The physical and compositional nature of asteroids and comets is inferred from telescopic observations aided by comparisons with the meteorites. Most meteorites appear to be fragments of asteroids, and in many cases it is possible to match the reflectance spectra of individual asteroids with those of meteorites measured in the laboratory (Fig. 3-2). Most of this work has been done for the main-belt asteroids, however, since the near-Earth asteroids are generally faint and must be observed within a rather narrow window of accessibility. Although most known Earth-approaching asteroids have never been observed for physical properties, and those that have been are generally only poorly observed relative to the brighter main-belt asteroids, some things can be said about them. They exhibit a diversity in inferred mineralogy approaching that in the rest of the asteroid population. The majority are expected to be similar to the dark C-type asteroids in general properties (presumably moderately low-density, volatile-rich bodies, colored black due to at least several percent of opaque material). There are also a large number of S-types. (S-types are thought to be either stony, chondrite-like objects, stony-iron objects, or a combination of both.) In addition, there are known examples of metallic bodies (probably like nickel-iron alloy meteorites) and basaltic bodies.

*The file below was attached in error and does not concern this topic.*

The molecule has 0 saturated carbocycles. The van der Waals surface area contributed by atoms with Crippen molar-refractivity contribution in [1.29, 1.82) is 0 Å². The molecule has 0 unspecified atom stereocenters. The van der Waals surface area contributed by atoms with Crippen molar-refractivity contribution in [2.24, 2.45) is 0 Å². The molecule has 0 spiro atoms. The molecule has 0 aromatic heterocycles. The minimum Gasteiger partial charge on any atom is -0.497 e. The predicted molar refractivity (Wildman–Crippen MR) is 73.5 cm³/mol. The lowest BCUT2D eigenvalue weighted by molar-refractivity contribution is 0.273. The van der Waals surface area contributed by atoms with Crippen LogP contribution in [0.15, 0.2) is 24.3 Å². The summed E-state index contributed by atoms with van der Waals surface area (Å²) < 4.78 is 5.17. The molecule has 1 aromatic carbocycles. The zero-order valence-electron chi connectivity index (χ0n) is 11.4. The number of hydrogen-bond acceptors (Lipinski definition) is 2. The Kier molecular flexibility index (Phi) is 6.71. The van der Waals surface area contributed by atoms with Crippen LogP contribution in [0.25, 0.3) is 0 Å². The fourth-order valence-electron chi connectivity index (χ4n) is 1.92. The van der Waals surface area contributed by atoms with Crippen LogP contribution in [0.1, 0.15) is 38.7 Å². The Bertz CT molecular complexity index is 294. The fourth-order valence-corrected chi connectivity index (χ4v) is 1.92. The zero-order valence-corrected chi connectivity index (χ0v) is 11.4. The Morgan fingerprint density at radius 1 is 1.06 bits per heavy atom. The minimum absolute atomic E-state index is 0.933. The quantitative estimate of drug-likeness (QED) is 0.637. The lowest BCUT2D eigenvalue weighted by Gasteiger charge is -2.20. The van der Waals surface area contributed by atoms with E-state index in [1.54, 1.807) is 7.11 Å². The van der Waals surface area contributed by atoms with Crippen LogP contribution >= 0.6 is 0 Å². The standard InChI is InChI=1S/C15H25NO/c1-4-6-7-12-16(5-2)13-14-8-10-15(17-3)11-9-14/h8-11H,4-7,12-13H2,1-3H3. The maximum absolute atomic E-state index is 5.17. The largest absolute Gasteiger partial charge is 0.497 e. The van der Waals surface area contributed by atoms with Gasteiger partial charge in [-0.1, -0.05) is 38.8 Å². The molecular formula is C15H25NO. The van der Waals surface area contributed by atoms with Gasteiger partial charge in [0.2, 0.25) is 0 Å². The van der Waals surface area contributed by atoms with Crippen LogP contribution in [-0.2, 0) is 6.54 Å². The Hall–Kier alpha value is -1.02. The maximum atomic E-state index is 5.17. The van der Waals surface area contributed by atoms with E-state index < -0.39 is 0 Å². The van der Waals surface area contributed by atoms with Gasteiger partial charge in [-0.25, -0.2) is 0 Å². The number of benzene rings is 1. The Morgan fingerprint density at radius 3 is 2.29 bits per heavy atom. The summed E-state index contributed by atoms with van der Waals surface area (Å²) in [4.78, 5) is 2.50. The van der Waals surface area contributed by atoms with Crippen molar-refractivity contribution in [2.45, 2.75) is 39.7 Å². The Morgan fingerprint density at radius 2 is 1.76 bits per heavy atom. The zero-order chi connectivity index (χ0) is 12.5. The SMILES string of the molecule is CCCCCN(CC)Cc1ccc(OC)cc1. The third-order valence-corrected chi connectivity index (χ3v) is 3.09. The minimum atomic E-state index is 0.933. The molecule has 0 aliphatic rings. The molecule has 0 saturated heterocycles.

These asteroids are small and often quite irregular in shape; they also tend to have rather rapid spins, but there is a great diversity in such properties. Their densities have not been measured, but are inferred to be typical of rocky material (about 2 to 3 g/cm3). In only one case has an Earth-approaching object been imaged: 4769 Castalia (Fig. 3-3). Remarkably, the radar image shows a highly elongated object that may be a contact binary composed of two objects of comparable size. Although astronomers have presumed that these objects are coherent, intact bodies like large boulders, it is possible that some or many of them are aggregates, like rubble piles, which may have little or no internal cohesion.